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Task force offers new hope for coastal communities
Despite periodic gloom and doom, there’s reason for hope for Gulf of Mexico coastal ecosystems and communities in 2012: A promising new strategy is moving forward in response to immediate insults and incremental threats from pollution, development and climate change.
Gulf states, communities, nongovernmental organizations and agencies have been down this road before, launching and touting collaborations of varying sizes and goals. This time, there’s a real chance it will be different. At least there’s a better roadmap—released Dec. 5, 2011, and backed by a stronger coalition—to increase the likelihood of success (www.epa.gov/gulfcoasttaskforce).
President Obama issued an executive order on Oct. 5, 2010, establishing a Gulf Coast Ecosystem Restoration Task Force of 11 federal agencies and the five Gulf states, building on previous efforts of prior administrations and governorships. Federal and state colleagues met extensively and listened to tribal and local officials and the public, with more than 40 public meetings, to sort out priorities and lines of authority for short-and long-term recovery and restoration.
The strategy focuses on healthy wetland ecosystems, clean water and nutrients, and resilient coastal communities. These same themes dominated previous discussions and strategies, particularly within the Gulf State Governors’ Alliance, established more than five years ago, and the Mississippi River/Gulf of Mexico hypoxia task force, established almost 15 years ago.
A Recurring Lesson
The challenges and topic areas aren’t new. I remember a former coastal Louisiana Congressman saying in 1995 that he was in danger of being the first member of Congress to be “eroded from office,” given the continuing loss of wetlands from sea level rise, oil and gas pipelines, navigation channels and other development stressors.
On the nutrients front, the strategy deploys efforts contemplated by the Mississippi River watershed task force dating back to President Clinton and carried on by all administrations since, including the Bush administration, when I served as the chair on behalf of the U.S. Environmental Protection Agency (EPA). The U.S. Department of Agriculture, in particular, is touting a $50-million funding effort to reduce nutrient pollution.
Resiliency and smart development attract considerable attention, too. Health and Human Services and EPA toured sites immediately after Hurricane Katrina, thinking about lessons learned and smart growth opportunities with the Federal Emergency Management Agency, Department of Housing and Urban Development, Department of Transportation, Army Corps and others. Of course, the key always will be leadership at the state and local levels to strengthen coastal communities and, as climatologists like to say, “managing the unavoidable and avoiding the unmanageable.” Keeping wetlands healthy and infrastructure out of harm’s way, and making cost-effective retrofits of existing structures, are great examples. The five governors are now well positioned in the strategy to make a difference.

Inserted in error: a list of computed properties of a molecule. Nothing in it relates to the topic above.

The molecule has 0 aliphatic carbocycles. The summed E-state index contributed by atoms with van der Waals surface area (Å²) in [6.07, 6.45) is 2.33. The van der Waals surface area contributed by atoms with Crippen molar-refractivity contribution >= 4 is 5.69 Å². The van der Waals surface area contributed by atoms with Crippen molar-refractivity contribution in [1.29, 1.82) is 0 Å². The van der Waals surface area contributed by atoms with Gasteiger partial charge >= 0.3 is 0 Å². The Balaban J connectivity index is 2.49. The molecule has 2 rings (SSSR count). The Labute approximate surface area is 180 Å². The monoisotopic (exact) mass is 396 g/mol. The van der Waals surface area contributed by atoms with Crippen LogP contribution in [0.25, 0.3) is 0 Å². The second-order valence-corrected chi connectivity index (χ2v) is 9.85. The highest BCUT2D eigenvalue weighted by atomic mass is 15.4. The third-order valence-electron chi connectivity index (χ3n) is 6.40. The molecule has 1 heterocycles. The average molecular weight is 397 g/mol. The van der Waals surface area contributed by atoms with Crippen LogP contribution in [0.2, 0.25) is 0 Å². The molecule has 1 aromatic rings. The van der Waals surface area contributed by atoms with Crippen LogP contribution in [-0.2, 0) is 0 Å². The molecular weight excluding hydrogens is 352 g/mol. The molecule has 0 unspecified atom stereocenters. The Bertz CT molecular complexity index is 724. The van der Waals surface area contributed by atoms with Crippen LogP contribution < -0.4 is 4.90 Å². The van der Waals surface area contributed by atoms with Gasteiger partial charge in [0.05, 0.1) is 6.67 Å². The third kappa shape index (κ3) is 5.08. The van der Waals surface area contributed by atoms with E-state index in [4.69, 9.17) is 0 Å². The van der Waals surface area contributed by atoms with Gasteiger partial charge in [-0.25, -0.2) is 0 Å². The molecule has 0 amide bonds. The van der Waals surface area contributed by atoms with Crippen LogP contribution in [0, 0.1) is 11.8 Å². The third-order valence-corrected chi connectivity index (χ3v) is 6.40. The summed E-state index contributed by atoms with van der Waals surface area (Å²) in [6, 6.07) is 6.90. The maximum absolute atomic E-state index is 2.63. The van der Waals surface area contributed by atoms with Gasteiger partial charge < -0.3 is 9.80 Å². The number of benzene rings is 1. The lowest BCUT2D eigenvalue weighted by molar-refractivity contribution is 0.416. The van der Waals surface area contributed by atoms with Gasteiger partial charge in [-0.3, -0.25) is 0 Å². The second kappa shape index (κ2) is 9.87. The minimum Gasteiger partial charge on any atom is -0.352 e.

A few features jump out to help explain the “success” so far, at least in planning, drafting and partnering. One is the unfortunate reality that it often takes a tragedy to energize and galvanize big efforts that have stagnated or stalled in the past (e.g., the Exxon Valdez and oil spill legislation, the Bhopal chemical accident and community-right-know legislation). In this case, the perfect storm of the BP Deepwater Horizon blowout/spill and Hurricane Katrina combined with the annual grim news over dead zones and shrinking coasts spurred the action.
The Human Element
Another point is the federal-state partnership. Tensions will exist and “cooperative federalism” will be tested, but at least the strategy has a federal chair and a state vice chair and a foundation of strong involvement by the alliance of five state governors formed in 2005. The effort also shows bipartisanship and civility—accomplishments that alone are worthy of a press release in these days of wedge politics and rudeness.
One last point: Big plans don’t write themselves, and they don’t translate automatically into results either. They happen because of individual people who can move hearts and minds and steer organizations and processes toward common ground for the common good.
One such person is Bryon Griffith, an EPA employee who has been colloraborating in the Gulf for decades. He just retired from a distinguished career of service to the agency and countless other organizations and communities. As deputy to the executive director for the Gulf Task Force, he also had a major hand in shaping the just-released strategy and aligning federal and nonfederal interests toward environmental progress. I’m betting (more or less than $10,000) he stays involved in some capacity to help move it forward. It’s in his blood, just as clean and safe water are in the blood and sweat, so to speak, of the new strategy.
All it needs now is dedicated funding for implementing, monitoring and researching. No small task, but that’s how sustained task forces can help. 2012 should be an interesting year.